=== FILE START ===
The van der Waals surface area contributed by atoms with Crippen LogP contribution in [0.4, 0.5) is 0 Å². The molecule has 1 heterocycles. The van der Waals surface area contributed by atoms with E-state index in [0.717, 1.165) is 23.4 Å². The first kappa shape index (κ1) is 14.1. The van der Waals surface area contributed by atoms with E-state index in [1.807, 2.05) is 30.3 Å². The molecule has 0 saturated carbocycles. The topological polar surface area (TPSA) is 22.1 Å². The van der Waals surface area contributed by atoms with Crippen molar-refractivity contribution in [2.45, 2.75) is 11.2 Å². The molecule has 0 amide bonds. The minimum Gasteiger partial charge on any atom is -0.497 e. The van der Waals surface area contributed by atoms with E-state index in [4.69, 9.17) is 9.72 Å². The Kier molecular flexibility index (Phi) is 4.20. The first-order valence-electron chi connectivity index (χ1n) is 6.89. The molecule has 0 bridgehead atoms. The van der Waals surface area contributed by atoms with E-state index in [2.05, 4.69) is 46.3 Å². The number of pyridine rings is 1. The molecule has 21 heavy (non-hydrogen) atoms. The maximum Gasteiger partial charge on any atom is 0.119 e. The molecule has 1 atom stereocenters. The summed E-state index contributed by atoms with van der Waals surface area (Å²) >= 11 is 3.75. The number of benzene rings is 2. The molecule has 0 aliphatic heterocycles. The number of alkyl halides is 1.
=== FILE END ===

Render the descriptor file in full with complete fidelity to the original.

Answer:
The van der Waals surface area contributed by atoms with Crippen LogP contribution in [0.4, 0.5) is 0 Å². The molecule has 1 heterocycles. The van der Waals surface area contributed by atoms with E-state index in [0.717, 1.165) is 23.4 Å². The first kappa shape index (κ1) is 14.1. The van der Waals surface area contributed by atoms with E-state index in [1.807, 2.05) is 30.3 Å². The molecule has 0 saturated carbocycles. The topological polar surface area (TPSA) is 22.1 Å². The van der Waals surface area contributed by atoms with Crippen molar-refractivity contribution in [2.45, 2.75) is 11.2 Å². The molecule has 0 amide bonds. The minimum Gasteiger partial charge on any atom is -0.497 e. The van der Waals surface area contributed by atoms with E-state index in [4.69, 9.17) is 9.72 Å². The Kier molecular flexibility index (Phi) is 4.20. The first-order valence-electron chi connectivity index (χ1n) is 6.89. The molecule has 0 bridgehead atoms. The van der Waals surface area contributed by atoms with E-state index in [2.05, 4.69) is 46.3 Å². The number of pyridine rings is 1. The molecule has 21 heavy (non-hydrogen) atoms. The maximum Gasteiger partial charge on any atom is 0.119 e. The molecule has 1 atom stereocenters. The summed E-state index contributed by atoms with van der Waals surface area (Å²) >= 11 is 3.75. The number of benzene rings is 2. The molecule has 0 aliphatic heterocycles. The number of alkyl halides is 1.